Under the election laws, only four categories of Malaysian citizens living aboard are allowed to cast their votes as “Absent voters”, and defined in general terms as “registered voters living outside Malaysia”, which includes the military personnel, public servants, full time students and their spouses, who may cast their votes in the high commission or consulates in the countries they live in.
In the 2018 general election, voters living abroad (except for Singapore, Kalimantan, southern provinces of Thailand and Brunei) are allowed to register as postal voters. The ballots were mailed by the EC directly to the voters at their overseas address. After marking the ballots, the voters have to return the ballots in envelopes to the Returning Officer in their respective constituency by any means before the poll close on the polling day.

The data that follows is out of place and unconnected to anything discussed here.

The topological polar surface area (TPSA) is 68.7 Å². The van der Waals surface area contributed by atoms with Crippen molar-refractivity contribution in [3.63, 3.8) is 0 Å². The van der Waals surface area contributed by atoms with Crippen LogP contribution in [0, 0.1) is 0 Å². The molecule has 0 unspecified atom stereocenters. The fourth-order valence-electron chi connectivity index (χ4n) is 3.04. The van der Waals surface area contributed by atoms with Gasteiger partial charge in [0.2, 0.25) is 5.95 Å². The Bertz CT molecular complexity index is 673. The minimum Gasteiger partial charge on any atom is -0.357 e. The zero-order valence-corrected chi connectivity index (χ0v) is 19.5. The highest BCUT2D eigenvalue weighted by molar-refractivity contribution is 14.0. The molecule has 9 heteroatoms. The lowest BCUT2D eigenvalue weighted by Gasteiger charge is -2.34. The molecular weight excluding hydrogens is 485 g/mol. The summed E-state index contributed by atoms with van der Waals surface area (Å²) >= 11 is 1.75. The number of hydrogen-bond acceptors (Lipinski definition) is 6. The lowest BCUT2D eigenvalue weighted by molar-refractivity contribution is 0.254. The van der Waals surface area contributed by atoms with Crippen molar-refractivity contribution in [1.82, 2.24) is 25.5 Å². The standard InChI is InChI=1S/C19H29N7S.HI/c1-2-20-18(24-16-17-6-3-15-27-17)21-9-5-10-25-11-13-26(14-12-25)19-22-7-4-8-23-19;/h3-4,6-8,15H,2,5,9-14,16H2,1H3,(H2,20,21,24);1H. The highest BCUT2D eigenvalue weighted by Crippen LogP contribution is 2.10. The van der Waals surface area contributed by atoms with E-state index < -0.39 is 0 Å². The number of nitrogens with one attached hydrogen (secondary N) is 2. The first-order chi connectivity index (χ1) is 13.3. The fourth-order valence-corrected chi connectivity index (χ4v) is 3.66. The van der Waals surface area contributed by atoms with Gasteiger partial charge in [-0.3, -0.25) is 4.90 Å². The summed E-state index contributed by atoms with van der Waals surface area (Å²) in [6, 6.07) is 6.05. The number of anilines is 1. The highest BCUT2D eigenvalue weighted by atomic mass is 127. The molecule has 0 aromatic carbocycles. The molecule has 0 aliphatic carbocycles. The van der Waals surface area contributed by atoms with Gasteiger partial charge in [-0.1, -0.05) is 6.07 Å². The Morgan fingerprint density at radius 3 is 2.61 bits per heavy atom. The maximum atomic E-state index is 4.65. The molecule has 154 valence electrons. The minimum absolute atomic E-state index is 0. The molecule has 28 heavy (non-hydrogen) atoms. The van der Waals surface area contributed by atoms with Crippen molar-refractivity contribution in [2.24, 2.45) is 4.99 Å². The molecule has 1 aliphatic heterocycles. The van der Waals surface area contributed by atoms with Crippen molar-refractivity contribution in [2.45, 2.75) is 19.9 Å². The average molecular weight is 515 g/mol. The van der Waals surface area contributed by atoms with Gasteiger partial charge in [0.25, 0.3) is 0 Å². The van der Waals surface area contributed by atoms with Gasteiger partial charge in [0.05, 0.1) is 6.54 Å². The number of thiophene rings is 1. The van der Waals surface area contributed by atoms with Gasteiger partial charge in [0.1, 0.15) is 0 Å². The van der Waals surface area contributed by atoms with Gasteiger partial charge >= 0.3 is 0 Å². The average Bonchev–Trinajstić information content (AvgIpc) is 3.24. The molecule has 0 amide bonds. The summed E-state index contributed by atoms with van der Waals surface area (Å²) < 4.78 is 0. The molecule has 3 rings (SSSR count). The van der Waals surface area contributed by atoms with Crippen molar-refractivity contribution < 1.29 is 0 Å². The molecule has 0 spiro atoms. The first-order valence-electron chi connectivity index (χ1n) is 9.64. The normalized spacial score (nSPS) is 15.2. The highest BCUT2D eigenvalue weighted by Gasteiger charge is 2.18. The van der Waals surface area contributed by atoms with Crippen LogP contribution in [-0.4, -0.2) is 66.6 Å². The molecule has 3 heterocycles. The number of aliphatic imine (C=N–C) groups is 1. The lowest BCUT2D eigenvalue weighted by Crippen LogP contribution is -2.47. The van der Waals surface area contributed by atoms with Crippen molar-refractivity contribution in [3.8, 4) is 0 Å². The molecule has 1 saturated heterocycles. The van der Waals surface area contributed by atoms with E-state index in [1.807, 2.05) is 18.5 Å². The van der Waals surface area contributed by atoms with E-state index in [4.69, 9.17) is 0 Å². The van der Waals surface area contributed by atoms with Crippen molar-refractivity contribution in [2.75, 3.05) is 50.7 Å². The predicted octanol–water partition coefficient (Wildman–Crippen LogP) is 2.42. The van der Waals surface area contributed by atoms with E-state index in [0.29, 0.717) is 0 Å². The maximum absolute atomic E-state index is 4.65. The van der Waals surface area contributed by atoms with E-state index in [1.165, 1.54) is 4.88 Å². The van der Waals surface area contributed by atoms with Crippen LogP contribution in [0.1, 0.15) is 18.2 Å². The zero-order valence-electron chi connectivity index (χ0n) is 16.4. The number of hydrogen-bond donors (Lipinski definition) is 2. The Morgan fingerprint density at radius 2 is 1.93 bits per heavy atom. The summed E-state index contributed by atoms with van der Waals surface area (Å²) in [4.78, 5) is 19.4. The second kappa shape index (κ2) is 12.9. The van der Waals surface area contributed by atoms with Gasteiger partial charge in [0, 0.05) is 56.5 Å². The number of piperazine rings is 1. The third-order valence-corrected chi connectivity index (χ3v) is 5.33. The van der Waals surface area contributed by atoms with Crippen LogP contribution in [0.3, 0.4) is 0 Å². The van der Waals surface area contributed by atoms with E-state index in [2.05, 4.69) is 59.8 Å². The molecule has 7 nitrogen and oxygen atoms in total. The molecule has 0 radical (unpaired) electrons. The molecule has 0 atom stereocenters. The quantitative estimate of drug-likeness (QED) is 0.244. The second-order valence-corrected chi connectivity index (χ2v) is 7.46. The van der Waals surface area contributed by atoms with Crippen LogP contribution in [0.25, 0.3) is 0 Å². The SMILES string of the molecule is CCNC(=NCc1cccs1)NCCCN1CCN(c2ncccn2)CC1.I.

However, the postal voting received heavy criticism as the campaign period during the 2018 general election was 11 days and there was no enough time for the voters living abroad to return their ballots to the country on time.
Dr. Hiew King Cheu, Oversea Malaysian Citizens to vote as “absent-voter”, February 14, 2011, http://dapmalaysia.org/english/2011/feb11/bul/bul4453.htm.
Andrew Yong, Overseas Malaysians denied voting rights, New Mandala, November 25, 2010, http://www.newmandala.org/overseas-malaysians-denied-voting-rights/.
PDF : Overseas Voter Mobilisation in Singapore: Implications from Malaysia’s 13th General Election (Journal of Current Southeast Asian Affairs: 2013)
Link : Overseas Malaysians get postal voting rights in time for elections (ABC: Jan 23, 2013)
Link : My Overseas Vote -Information website for overseas voters (Last updated: May 2, 2013)
Link : (Some) overseas Malaysians vote (New Mandala: Apr 30, 2013)
Link : Overseas Malaysians denied voting rights (New Mandala: Nov 25, 2010)
Link : MyOverseasVote and Global Bersih Call on Overseas Malaysians to Vote in the 13th General Election, and Press the EC to Allow Postal Voting Observers (My Overseas Vote: Jan 28, 2013)